Romans of the Decadence
Petronius Arbiter examined Couture’s Romans of the Decadence from a moral viewpoint:
”…[T]he world of art is today divided into two classes of artists – modern artists cherishing the beautiful and ethical and ‘modernistic’ flouting the beautiful and ethical….It is the spirit of the work which makes it moral or immoral. As Goethe said: ‘The spirit in which we act is the main matter; for spirit alone can transform action.’…Civilization means: to get away from the animal as far as possible – consistent with the preservation and perfection of the race. And therefore if there is one place on earth which should be free from animalism it is the world of art. It should be held sacred above everything else as the supreme lifting power, so far as the advancement of the race is concerned. But the modernists have more and more soiled this world of art with either veiled or frankly immoral works under the hypothetical slogan ‘Liberty in Art!’…
“When Thomas Couture painted The Romans of the Decadence he delivered the greatest sermon in paint ever rendered, and created the greatest ethical (not religious) decoration in the world….Couture chose this subject to preach not only to his own people – who at that time needed it badly – but to all mankind and in an enduring form, so that every good citizen of every country would, every time he saw this picture and pondered over it, recoil from going too far on the paths of selfishness and immorality. Therefore no more socially lifting subject could possibly have been chosen, since the ever present social danger in every community is, that we may forget the fundamental truth announced above, namely, that civilization in the last analysis means a getting away from the animal, and that we might slide back into the sensuality which insured the end of Rome. This conception of the subject is one of the most lofty and at the same time original in the history of art….As was shown in the November issue of the magazine: there are three kinds of beautiful lines – picturesque and angular lines, which jostle our eyes; graceful, serpentine lines, which cradle our eyes; and sublime pyramidal lines which lift the eyes heavenward. All these elements of beauty are employed in this great creation of Couture’s with a skill worthy of all praise….From the standpoint of expression note first that, instead of choosing vulgar and brutalized faces – as one silly modernist suggested that he should have done – he chose patricians, and represented them as handsome men and beautiful women. This makes the degeneracy all the more poignant, as it shows that in those decadent days even the finest of the race were degenerate… Couture could have made his men and women much more drunk and slobbering-over with animalism. But that would not have been patrician. Patricians rarely so far forget themselves as to become beastly, at least not in public….In short, this sermon to mankind is preached so completely, so clearly, gently, poetically; its symbolism is so easily read by any man of intelligence, that the title The Romans of the Decadence is all that is necessary to enable one to grasp quickly the full meaning.”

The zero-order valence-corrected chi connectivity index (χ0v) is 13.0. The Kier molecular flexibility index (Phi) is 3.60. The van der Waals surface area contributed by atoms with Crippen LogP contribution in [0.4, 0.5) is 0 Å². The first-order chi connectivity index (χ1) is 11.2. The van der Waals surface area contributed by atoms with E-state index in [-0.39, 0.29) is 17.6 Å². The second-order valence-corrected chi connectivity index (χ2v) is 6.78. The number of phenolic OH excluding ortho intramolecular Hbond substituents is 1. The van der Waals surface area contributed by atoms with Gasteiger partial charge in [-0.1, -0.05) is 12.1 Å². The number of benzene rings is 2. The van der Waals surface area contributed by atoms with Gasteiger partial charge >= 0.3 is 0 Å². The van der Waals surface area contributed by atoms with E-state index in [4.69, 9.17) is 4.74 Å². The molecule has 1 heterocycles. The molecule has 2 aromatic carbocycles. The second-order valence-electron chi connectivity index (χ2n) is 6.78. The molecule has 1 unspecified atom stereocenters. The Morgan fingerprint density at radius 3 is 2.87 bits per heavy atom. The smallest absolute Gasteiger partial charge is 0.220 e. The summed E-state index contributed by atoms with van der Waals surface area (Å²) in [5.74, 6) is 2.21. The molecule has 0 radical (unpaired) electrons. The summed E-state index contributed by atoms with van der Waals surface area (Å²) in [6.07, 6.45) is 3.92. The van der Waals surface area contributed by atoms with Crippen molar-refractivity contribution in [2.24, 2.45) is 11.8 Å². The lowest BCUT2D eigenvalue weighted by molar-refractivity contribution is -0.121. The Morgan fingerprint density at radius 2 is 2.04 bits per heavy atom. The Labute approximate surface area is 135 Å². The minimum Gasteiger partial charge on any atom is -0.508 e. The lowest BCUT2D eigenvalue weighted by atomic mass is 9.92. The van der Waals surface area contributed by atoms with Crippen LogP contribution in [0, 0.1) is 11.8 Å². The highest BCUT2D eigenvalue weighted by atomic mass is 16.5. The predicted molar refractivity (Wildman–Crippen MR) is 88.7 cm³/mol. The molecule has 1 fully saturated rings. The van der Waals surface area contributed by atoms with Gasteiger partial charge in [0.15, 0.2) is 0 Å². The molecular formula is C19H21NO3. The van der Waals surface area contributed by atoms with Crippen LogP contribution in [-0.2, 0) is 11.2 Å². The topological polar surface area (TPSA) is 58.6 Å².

Arbiter, Petronius. “A Great Ethical Work of Art: The Romans of the Decadence by Couture,” The Art World, vol. 2, no. 6 (September 1917): 533, 534-35.
Sharon Flescher speculates on the possible influence of Couture’s Romans of the Decadence on contemporary theater: